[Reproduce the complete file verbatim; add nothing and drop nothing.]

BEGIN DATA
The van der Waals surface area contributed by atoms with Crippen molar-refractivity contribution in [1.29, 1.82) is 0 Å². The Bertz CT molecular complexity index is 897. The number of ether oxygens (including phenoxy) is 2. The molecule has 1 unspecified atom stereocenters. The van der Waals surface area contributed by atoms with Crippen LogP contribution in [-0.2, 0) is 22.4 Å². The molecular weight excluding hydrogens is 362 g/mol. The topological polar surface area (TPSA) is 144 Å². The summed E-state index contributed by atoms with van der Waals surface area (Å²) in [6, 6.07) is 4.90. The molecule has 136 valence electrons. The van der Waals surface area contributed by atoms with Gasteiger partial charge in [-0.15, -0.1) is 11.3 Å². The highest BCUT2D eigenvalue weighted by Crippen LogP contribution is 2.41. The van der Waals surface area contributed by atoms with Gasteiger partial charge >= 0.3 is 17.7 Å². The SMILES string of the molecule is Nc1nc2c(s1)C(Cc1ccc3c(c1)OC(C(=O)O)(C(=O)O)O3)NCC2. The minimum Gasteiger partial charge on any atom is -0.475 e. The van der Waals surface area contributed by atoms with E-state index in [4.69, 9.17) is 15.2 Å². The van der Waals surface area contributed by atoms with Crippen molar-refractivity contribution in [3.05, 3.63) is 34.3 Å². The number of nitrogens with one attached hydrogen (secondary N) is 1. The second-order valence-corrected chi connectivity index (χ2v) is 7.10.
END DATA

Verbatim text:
The van der Waals surface area contributed by atoms with Crippen molar-refractivity contribution in [1.29, 1.82) is 0 Å². The Bertz CT molecular complexity index is 897. The number of ether oxygens (including phenoxy) is 2. The molecule has 1 unspecified atom stereocenters. The van der Waals surface area contributed by atoms with Crippen LogP contribution in [-0.2, 0) is 22.4 Å². The molecular weight excluding hydrogens is 362 g/mol. The topological polar surface area (TPSA) is 144 Å². The summed E-state index contributed by atoms with van der Waals surface area (Å²) in [6, 6.07) is 4.90. The molecule has 136 valence electrons. The van der Waals surface area contributed by atoms with Gasteiger partial charge in [-0.15, -0.1) is 11.3 Å². The highest BCUT2D eigenvalue weighted by Crippen LogP contribution is 2.41. The van der Waals surface area contributed by atoms with Gasteiger partial charge >= 0.3 is 17.7 Å². The SMILES string of the molecule is Nc1nc2c(s1)C(Cc1ccc3c(c1)OC(C(=O)O)(C(=O)O)O3)NCC2. The minimum Gasteiger partial charge on any atom is -0.475 e. The van der Waals surface area contributed by atoms with E-state index in [4.69, 9.17) is 15.2 Å². The van der Waals surface area contributed by atoms with Crippen molar-refractivity contribution in [3.05, 3.63) is 34.3 Å². The number of nitrogens with one attached hydrogen (secondary N) is 1. The second-order valence-corrected chi connectivity index (χ2v) is 7.10.